Chinese Women through Chinese Eyes

By Li Yu-Ning | Go to book overview

10
When I Learned How to Cook

Ho Hsiang-ning

THREE main themes of modern Chinese history were intertwined in Ho Hsiang-ning's ( 1878-1972) long life: nationalism, socialism, and feminism. Although she did not play a leading role in any of these revolutionary movements, she was a well-known figure in all.

Ho was born in Hong Kong, where her father had a prosperous tea business. Her forebears on her maternal grandmother's side had been merchants for the Taiping rebels, and in her childhood, having heard stories about the Taiping women not binding their feet and fighting in battle, she refused to permit her feet to be bound. Through a fortuitous set of circumstances, this youthful act of rebellion became the principal reason for her marriage to Liao Chung-k'ai ( 1877-1925). Liao's father, who had run a business in the United States, and who, like the Taiping leaders, was a Hakka, had stipulated on his deathbed that his son should marry a Chinese woman who had natural feet, because this was the Hakka custom and because foreigners looked down on the custom of footbinding. Ho was one of the few young Chinese women known to the Liao family who met this condition, and, after the customary arrangements were made, she and Liao were married in Canton in 1897.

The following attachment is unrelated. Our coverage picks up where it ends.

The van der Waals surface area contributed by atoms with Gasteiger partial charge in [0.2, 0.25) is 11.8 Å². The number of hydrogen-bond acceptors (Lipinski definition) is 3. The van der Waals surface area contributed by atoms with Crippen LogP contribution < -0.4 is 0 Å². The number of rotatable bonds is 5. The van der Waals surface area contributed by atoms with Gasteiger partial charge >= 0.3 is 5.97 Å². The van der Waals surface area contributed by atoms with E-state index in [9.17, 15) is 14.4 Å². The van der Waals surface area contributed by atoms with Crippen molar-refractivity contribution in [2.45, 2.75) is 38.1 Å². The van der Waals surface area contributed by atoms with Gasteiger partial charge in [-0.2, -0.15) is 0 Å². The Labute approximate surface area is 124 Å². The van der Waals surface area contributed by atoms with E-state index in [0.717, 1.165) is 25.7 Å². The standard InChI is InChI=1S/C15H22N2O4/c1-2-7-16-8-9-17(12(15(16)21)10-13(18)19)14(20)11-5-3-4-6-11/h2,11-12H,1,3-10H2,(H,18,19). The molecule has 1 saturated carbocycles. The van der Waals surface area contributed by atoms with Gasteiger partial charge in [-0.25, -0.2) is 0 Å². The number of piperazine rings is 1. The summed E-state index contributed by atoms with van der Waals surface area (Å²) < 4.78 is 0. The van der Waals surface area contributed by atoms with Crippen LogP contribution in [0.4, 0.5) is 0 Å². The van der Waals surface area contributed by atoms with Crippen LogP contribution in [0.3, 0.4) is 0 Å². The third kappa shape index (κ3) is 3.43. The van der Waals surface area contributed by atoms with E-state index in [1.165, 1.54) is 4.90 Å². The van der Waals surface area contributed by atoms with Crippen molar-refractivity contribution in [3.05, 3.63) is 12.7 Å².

In 1903 when Ho and Liao were students in Japan, they met Sun Yat-sen, and two years later both became founding members of Sun's T'ung Meng Hui (Revolutionary Alliance). Liao soon became one of Sun's closest aides; Ho's early

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